I have written and sung and emphatically pounded the table while speaking those three words over the past few days.
It's not perfect, this jam of mine. Floating on peach-rosemary fumes, my nose couldn't criticize what my mouth later would: too much sugar, not quite the right amount of pectin. Pectin, the ingredient that brings fruit from a liquid state to a more solid state, was temperamental, clumping itself together before I expected it to. Or maybe because I hadn't read the instructions for dry pectin as opposed to liquid pectin, that was, in some sense, responsible for the minor texture imbalance. The sugar content, sworn up and down as correct on three recipes, was a little too sweet for my taste, the rosemary a little too strong.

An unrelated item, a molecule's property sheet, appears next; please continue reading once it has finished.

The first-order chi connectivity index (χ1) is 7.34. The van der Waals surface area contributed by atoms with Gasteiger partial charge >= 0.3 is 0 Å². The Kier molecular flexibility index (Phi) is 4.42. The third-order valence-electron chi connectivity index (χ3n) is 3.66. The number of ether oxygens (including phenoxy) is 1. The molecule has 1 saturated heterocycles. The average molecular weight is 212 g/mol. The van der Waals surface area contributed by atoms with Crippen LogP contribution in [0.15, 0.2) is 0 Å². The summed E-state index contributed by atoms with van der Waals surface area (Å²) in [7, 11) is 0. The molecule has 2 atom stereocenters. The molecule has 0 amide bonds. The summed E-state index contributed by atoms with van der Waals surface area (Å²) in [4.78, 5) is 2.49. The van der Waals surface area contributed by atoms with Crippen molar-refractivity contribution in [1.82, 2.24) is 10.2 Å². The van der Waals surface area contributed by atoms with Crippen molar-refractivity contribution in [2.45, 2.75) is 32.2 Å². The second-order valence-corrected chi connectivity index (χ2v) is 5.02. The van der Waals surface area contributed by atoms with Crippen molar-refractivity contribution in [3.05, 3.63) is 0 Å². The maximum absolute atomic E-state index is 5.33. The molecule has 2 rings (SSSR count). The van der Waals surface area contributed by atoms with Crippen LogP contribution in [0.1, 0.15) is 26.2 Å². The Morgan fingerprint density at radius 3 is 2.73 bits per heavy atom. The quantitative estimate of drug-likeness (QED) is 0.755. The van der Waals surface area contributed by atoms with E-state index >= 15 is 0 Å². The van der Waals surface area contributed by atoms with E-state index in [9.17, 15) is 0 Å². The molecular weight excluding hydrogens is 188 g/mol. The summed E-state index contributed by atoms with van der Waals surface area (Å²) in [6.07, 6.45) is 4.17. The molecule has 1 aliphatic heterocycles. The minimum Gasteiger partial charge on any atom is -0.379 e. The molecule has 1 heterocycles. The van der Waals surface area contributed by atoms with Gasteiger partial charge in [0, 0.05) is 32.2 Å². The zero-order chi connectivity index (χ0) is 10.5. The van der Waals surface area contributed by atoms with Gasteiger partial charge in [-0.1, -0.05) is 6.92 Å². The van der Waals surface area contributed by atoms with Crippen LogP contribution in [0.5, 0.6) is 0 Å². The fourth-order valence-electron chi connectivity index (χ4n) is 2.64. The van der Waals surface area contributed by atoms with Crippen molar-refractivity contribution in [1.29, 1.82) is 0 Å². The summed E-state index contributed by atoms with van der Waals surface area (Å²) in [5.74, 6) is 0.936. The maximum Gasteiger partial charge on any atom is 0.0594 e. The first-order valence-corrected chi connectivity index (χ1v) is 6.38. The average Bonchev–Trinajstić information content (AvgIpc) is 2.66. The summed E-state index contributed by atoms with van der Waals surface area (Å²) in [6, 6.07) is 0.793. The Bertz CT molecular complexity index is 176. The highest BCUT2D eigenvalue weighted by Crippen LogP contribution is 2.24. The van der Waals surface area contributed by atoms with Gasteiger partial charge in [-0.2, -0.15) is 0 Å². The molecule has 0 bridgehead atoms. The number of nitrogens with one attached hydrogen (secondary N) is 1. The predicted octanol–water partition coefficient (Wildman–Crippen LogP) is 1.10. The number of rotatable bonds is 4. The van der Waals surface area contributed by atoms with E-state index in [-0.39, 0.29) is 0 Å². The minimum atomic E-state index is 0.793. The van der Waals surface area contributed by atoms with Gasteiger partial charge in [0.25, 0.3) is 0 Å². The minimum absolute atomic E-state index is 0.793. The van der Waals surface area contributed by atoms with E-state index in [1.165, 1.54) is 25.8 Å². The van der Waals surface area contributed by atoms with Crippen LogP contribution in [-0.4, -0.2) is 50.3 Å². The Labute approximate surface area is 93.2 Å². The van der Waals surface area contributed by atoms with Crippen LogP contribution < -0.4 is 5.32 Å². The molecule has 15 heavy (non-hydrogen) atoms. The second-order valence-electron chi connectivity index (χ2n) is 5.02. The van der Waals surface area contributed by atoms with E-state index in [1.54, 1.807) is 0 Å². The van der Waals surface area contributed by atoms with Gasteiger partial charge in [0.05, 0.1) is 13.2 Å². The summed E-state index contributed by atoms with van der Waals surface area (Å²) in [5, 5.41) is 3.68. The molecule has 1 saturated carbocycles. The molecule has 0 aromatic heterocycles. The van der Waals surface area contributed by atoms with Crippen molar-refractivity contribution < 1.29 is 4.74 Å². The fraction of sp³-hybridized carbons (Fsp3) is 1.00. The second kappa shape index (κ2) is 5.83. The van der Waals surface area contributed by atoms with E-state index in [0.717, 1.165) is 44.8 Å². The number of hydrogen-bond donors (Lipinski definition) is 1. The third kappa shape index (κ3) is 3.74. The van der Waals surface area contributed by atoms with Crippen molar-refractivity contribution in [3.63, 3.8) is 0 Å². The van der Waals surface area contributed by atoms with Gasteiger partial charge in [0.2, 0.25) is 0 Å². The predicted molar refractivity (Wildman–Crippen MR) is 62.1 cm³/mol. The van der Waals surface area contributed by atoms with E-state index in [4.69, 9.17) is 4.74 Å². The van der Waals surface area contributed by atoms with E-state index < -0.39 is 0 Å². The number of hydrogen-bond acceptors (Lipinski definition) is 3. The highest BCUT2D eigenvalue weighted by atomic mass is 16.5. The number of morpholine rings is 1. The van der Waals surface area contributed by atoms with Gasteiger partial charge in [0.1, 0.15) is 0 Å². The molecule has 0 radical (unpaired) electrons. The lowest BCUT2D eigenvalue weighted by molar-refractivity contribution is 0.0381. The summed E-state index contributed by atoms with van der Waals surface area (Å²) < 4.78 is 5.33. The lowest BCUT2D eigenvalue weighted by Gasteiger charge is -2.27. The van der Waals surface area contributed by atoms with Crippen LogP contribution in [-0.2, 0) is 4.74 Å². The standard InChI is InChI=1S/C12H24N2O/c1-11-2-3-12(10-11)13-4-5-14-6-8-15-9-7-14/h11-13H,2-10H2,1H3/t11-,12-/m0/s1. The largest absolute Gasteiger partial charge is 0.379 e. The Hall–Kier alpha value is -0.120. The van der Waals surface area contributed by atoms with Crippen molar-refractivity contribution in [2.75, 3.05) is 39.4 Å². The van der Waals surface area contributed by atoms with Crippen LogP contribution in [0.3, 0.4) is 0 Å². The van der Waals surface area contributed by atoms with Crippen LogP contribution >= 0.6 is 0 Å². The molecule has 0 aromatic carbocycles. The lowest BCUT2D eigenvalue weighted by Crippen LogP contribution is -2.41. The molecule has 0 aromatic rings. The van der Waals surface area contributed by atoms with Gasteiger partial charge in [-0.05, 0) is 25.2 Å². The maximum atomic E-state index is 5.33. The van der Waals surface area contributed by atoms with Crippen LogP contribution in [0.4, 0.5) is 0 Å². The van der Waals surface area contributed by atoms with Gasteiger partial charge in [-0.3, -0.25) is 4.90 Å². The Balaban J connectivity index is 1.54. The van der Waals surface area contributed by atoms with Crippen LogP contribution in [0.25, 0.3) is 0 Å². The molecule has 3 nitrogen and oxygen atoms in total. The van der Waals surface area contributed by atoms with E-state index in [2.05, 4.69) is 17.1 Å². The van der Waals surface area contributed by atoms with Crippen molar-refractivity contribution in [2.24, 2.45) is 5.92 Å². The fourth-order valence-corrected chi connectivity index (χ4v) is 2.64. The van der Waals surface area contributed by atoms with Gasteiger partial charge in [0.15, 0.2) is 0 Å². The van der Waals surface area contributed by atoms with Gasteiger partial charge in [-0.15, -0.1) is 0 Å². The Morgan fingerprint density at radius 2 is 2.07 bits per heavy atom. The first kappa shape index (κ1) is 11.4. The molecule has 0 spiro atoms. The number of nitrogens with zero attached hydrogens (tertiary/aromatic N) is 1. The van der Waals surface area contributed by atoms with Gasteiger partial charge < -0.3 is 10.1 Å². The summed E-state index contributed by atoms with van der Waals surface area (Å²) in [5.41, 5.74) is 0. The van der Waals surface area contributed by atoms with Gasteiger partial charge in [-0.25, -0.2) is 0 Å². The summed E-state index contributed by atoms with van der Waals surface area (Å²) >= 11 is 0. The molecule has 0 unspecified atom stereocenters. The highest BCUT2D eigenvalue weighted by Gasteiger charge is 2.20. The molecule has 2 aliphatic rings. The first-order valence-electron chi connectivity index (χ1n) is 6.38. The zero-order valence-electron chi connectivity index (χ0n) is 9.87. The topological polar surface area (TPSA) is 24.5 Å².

But somehow, the imperfectness of my creation doesn't matter in the overall picture. In life, oftentimes, I wish I could just fast forward to the end result without the tediousness of the steady path: couldn't I just have a higher salary, a nicer house, a better brain, a healthier body, a villa in the south of France, and skip the grunt work?
In the act of concocting food, though, I find myself taking time to revel in the boiling fruit bits. Watching the peaches go from whole fruit to simmering, succulent stew, I kept skipping around the kitchen, bearing witness to my creation as it perfumed the apartment. Time slowed down as the fruit cooked, and I felt myself breathing slowly and fully, joyfully, even, as I watched the pot.
I think I'm a little surprised, too, by the depth of my happiness at creation. I can't stop smiling, and my jam, while admittedly not perfect, tastes so sweet not only because of its sugar content, but because of the entire creative process. The success of creation is sometimes in the process itself, more so than in the result.